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Spine (Phila Pa 1976). 2004 Apr 1;29(7):735-42.

Rigid, semirigid versus dynamic instrumentation for degenerative lumbar spinal stenosis: a correlative radiological and clinical analysis of short-term results.

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  • 1Department of Orthopaedics, General Hospital Agios Andreas, Patras, Greece.



Prospective comparative randomized clinical and radiologic study.


This study was conducted to compare the short-term effects of rigid versus semirigid and dynamic instrumentation on the global and segmental lumbar spine profile, subjective evaluation of the result, and the associated complications.


Lumbar spine fusion with rigid instrumentation for degenerative spinal disorders seems to increase the fusion rate. However, rigid instrumentation may be associated with some undesirable effects, such as increased low back pain following decrease of lumbar lordosis, fracture of the vertebral body and pedicle, pedicle screw loosening, and adjacent segment degeneration. The use of semirigid and dynamic devices has been advocated to reduce such adverse effects of the rigid instrumentation and thus to achieve a more physiologic bony fusion.


This study compared 3 equal groups of 45 adult patients, who underwent primary decompression and stabilization for symptomatic degenerative lumbar spinal stenosis. The patients of each group were randomly selected and received either the rigid (Group A), or semirigid (Group B), or dynamic (Group C) spinal instrumentation with formal decompression and fusion. The mean ages of the patients who received rigid, semirigid, and dynamic instrumentation were 65 +/- 9, 59 +/- 16, and 62 +/- 10 years, respectively. All patients had detailed roentgenographic study including computed tomography scan and magnetic resonance imaging before surgery to the latest follow-up observation. The following roentgenographic parameters were measured and compared in all spines: lumbar lordosis (L1-S1), total lumbar lordosis (T12-S1), sacral tilt, distal lordosis (L4-S1), segmental lordosis, vertebral inclination, and disc index. The SF-36 health survey and Visual Analogue Scale was used before surgery to the latest evaluation.


All patients were evaluated after a mean follow-up of 47 +/- 14 months. Both lumbar and total lordosis correction did not correlate with the number of the levels instrumented in any group. Total lordosis was slightly decreased after surgery (3%, P < 0.05) in Group C. The segmentallordosis L2-L3 was increased after surgery by 8.5% (P < 0.05) in Group C, whereas the segmentallordosis L4-L5 was significantly decreased in Group Aand C by 9.8% (P = 0.01) and 16.2% (P < 0.01), respectively. The disc index L2-L3 was decreased after surgery in Group A and C by 17% (P < 0.05) and 23.5% (P < 0.05), respectively. The disc index L3-L4 was increased in Group C by 18.74% (P < 0.01). The disc index L4-L5 was after surgery decreased in all 3 groups: Group A by 21% (P = 0.01), Group B by 13% (P < 0.05), and Group C by 13.23% (P < 0.05). The disc index L5-S1 was significantly decreased in Group B by 13% (P < 0.05). The mean preoperative scores of the SF-36 before surgery were 11, 14, and 13 for Groups C, B, and A, respectively. In the first year after surgery, there was a significant increase of the preoperative SF-36 scores to 65, 61, and 61 for Groups C, B, and A, respectively, that represents an improvement of 83%, 77%, and 79%, respectively. In the second year after surgery and thereafter, there was a further increase of SF-36 scores of 19%, 23%, and 21% for Groups C, B, and A, respectively. The mean preoperative scores of Visual Analogue Scale for low back pain for Groups C, B, and A were 5, 4.5, and 4.3, respectively, and decreased after surgery to 1.9, 1.5, and 1.6, respectively. The mean preoperative scores of the Visual Analogue Scale for leg pain for Groups C, B, and A were 7.6, 7.1, and 6.9, respectively, and decreased after surgery to 2.5, 2.5, and 2.7, respectively. All fusions healed radiologically within the expected time in all three groups without pseudarthrosis or malunion. Delayed hardware failure (1 screw and 2 rod breakages) 1 year and 18 months after surgery without radiologic pseudarthrosis was observed in 2 patients in Group C. Asymptomatic radiolucent areas were shown around pedicle screws in the pedd pedicle screws in the pedicles L5 and S1 in 2, 3, and 4 cases in Group C, A, and B, respectively. There was no adjacent segment degeneration in any spine until the last evaluation.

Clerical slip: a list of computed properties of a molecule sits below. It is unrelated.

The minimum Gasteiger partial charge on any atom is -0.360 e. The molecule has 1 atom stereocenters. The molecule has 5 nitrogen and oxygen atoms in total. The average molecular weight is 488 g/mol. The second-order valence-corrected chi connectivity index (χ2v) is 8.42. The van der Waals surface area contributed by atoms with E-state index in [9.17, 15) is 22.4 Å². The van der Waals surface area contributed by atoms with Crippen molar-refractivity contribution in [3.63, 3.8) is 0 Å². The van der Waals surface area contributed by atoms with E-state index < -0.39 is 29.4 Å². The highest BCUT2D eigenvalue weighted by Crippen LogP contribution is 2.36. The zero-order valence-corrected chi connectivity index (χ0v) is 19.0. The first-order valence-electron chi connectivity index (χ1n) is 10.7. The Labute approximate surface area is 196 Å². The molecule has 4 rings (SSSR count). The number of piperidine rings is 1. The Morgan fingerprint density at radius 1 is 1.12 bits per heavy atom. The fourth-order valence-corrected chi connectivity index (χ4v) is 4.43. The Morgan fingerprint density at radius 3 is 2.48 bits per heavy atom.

This comparative study showed that all three instrumentations applied over a short area for symptomatic degenerative spinal stenosis almost equally after surgery maintained the preoperative global and segmental sagittal profile of the lumbosacral spine and was followed by similarly significant improvement of both self-assessment and pain scores. Hardware failure occurred at a low rate following dynamic instrumentation solely without radiologically visible pseudarthrosis or loss of correction. Because of the similar clinical and radiologic data in all three groups and the relative small number of patients that were included in each group, it is difficult for the authors to make any recommendation in favor of any instrumentation.

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